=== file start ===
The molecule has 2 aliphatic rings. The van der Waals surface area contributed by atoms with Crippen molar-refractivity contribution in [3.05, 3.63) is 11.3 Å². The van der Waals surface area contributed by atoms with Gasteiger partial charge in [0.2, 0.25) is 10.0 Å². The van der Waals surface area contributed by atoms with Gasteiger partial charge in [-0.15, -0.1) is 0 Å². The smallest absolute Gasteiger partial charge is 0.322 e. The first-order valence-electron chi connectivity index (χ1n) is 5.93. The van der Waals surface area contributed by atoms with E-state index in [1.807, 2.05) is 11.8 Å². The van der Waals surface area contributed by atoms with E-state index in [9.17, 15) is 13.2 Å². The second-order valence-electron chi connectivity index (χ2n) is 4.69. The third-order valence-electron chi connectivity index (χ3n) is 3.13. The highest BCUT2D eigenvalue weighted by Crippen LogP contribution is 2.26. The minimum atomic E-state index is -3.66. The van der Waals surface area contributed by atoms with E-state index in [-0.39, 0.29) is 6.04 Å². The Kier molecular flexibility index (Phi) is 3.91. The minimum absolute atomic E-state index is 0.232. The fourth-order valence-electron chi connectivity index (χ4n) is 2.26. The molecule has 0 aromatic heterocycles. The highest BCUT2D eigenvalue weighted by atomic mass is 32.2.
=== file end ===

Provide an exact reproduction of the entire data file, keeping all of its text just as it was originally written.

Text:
The molecule has 2 aliphatic rings. The van der Waals surface area contributed by atoms with Crippen molar-refractivity contribution in [3.05, 3.63) is 11.3 Å². The van der Waals surface area contributed by atoms with Gasteiger partial charge in [0.2, 0.25) is 10.0 Å². The van der Waals surface area contributed by atoms with Gasteiger partial charge in [-0.15, -0.1) is 0 Å². The smallest absolute Gasteiger partial charge is 0.322 e. The first-order valence-electron chi connectivity index (χ1n) is 5.93. The van der Waals surface area contributed by atoms with E-state index in [1.807, 2.05) is 11.8 Å². The van der Waals surface area contributed by atoms with E-state index in [9.17, 15) is 13.2 Å². The second-order valence-electron chi connectivity index (χ2n) is 4.69. The third-order valence-electron chi connectivity index (χ3n) is 3.13. The highest BCUT2D eigenvalue weighted by Crippen LogP contribution is 2.26. The minimum atomic E-state index is -3.66. The van der Waals surface area contributed by atoms with E-state index in [-0.39, 0.29) is 6.04 Å². The Kier molecular flexibility index (Phi) is 3.91. The minimum absolute atomic E-state index is 0.232. The fourth-order valence-electron chi connectivity index (χ4n) is 2.26. The molecule has 0 aromatic heterocycles. The highest BCUT2D eigenvalue weighted by atomic mass is 32.2.